Telco’s are moving into healthcare value

Now with all this data neevideo_264_c_1307533420_rsf_orangeded to better process patient treatments and the increasing connectivity requirements between patients, doctors and hospitals, their is an opportunity for telco’s to play a major role in healthcare.

Orange is probably one of the best examples of how an operator has successfully managed to take a major role in healthcare. They are today providing data centers to doctors and hospitals to instantly share patient records including all imagery, they are working with hospitals to improve efficiency by improving supply management and are optimizing flow of patients by automatically delivering orders to staff and supporting vehicles. Orange is also providing telehealth solutions to improve the interaction and communication with patients.  The next level of value creation for telco’s will be the ability to create additional value through analytics as a service.

Healthcare going over the top…

Now beside the genetic predisposition to certain diseases, the lifestyle and activity a person performs has also a lot to do with how that person’s health develops. So how much information can we actually capture about these habits and behaviors that could really affect our health, and how much of this are we actually sharing with our physician?

Health-Score-OverviewSport brands and Fitness companies are probably among the first that recognized this. From Nike fuelband to fitbit, which boht started measuring fitness activity, there is now a whole range of companies that have gone beyond and have the ambition to become every consumer’s health and fitness partner (see for instance health score application from dacadoo.com on the left).  Sensors, self-testing devices are becoming reasonably priced and people start investing in their own health through technology rather than relying only on the existing healthcare system.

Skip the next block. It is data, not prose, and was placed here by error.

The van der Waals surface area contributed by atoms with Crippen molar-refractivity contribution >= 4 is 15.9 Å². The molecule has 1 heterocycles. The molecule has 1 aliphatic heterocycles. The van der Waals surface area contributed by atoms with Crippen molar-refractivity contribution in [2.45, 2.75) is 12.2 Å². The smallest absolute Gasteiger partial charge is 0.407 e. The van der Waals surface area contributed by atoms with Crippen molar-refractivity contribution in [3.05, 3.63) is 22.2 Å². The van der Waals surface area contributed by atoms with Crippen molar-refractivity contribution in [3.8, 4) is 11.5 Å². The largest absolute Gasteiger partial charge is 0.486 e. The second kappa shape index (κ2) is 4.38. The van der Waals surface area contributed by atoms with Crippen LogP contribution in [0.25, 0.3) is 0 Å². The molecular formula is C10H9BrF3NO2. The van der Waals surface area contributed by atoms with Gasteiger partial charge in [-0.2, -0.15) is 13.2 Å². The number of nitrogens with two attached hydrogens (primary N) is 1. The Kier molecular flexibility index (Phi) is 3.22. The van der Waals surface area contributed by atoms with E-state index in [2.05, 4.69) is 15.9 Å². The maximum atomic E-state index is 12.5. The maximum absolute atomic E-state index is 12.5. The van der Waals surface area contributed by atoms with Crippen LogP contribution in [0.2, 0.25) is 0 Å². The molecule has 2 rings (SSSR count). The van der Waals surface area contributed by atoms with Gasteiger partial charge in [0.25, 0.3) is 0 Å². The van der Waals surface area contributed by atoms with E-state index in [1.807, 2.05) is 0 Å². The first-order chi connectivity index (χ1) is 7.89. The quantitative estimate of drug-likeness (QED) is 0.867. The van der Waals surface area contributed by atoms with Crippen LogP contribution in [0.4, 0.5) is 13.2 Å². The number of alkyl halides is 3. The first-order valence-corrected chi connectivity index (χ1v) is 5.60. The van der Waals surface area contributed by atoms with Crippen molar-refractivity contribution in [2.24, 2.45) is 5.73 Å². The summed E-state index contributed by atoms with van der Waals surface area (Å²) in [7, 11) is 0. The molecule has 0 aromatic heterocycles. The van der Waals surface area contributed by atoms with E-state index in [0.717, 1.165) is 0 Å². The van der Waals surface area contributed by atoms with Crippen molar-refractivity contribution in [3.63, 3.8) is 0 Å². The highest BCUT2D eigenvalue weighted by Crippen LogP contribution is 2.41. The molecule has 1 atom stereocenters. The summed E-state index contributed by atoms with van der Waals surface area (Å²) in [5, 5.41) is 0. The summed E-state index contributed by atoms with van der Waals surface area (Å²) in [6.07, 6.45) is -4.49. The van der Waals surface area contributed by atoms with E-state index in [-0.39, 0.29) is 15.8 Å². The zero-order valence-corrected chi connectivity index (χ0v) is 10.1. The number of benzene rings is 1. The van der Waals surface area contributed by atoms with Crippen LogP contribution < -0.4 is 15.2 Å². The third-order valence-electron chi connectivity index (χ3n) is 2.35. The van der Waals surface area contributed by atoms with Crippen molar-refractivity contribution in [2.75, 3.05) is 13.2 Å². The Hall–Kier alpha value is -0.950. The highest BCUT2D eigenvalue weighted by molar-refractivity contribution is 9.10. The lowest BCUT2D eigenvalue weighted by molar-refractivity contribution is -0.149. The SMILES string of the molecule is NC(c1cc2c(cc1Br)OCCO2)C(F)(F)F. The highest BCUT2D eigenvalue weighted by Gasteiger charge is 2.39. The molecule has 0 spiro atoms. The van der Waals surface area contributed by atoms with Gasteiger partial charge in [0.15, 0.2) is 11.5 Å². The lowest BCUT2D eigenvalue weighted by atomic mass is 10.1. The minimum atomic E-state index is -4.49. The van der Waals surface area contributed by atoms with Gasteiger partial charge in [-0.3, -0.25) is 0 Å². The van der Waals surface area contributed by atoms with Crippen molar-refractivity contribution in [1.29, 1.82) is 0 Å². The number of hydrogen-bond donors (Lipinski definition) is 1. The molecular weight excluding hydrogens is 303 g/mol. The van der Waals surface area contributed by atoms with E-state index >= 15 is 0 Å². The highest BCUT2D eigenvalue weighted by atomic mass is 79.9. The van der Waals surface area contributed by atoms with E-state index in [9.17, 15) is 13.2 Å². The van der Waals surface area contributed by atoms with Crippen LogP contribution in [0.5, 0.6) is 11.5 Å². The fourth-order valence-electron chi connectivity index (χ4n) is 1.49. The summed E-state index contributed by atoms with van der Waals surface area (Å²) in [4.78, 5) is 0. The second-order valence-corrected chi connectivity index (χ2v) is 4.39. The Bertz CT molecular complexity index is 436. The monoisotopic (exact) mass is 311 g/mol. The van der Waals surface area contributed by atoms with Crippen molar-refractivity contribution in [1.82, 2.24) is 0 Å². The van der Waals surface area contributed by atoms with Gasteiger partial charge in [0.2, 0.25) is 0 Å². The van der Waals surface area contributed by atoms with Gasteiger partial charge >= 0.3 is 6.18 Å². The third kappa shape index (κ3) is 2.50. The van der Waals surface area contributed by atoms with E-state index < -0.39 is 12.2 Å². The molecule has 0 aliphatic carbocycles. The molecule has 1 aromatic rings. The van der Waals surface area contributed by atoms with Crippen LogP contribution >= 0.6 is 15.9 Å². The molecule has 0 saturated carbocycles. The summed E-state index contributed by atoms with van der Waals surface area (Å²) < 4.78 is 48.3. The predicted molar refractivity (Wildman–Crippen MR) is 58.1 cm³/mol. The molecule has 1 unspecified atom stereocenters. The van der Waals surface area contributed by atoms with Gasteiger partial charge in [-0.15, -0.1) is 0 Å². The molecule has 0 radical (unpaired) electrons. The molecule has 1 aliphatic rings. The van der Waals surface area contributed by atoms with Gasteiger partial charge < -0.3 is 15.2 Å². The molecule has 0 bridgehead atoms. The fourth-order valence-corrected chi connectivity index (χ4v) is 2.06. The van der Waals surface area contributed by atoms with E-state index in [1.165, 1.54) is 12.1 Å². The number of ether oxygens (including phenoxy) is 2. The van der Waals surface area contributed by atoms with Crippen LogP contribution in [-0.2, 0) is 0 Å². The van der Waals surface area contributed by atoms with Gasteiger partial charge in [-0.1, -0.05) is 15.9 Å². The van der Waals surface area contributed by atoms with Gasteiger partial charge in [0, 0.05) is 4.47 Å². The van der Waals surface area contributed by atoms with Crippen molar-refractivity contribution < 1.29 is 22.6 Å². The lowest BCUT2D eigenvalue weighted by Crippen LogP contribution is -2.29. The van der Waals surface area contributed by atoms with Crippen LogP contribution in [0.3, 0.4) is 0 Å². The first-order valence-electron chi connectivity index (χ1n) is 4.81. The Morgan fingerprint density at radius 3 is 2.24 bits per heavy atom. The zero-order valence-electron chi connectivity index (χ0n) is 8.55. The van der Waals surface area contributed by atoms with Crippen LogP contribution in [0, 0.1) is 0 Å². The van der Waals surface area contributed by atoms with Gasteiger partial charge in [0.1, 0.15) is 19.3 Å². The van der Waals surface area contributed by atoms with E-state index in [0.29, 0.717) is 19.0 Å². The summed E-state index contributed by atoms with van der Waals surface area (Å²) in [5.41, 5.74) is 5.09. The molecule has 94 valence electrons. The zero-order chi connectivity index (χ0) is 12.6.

I wouldn’t be surprised if in a few years from now a big part of the healthcare industry goes over the top. As an individual I might be investing in a number of monitoring devices, that will give me real insights on my health and might even give me more accurate diagnosis than my local physician, since I cannot lie to a device.  When connecting all of this information to the cloud, by identifying patterns and similarities between different users, a lot of insight can be collected and recommendations can be given, maybe even for free. If I am a device vendor/sensor vendor, I might just do this to boost sales of devices. This is similar to the approach apple has taken with its ipod and itunes and has that way disrupted much of the music industry.

One example of how such approaches could replace some of today’s approaches is food allergies. Proper allergy tests are still damn expensive but by recording for instance what i eat, how I feel, and comparing that with other patients records and foods databases, I am pretty sure you could infer mild form of allergies and treat them in time and with better quality.

This philosophy or starting to measure everything about yourself and sharing it in exchange of advice is pretty much at the heart of the quantified self movement. Quantified self is an interesting trend since it means that individuals are investing time and money to monitor themselves with the ultimate goal to improve their quality of life.

Finally, medical records, tests made, genetic profile could also be overlaid with earlier mentioned lifestyle related insights: combined with fitness levels, food consumptions, spleeping patterns or even mood or feelings could provide even more insights if analyzed and mined properly.

So in ten years from now who will be your first choice for healthcare?

My best bet is that it will be whoever gives me the best insights on what my health is, gives truly personalized advice and treatments, and interacts with me in a way that conveys both trust and empathy.

With global connectivity and emerging cloud services, this provider does not necessarily need to be local. Global connectivity and cloud means that the cost of providing diagnosis will fall and that might lead to traditional boundaries for healthcare slowly falling.  National and regional Healthcare providers will have to step up to the challenge and probably join forces with Telco’s to stay competitive.  If they don’t then movements like Quantified Self will sooner or later create the “Skype” or “Whatsapp” of the healthcare industry.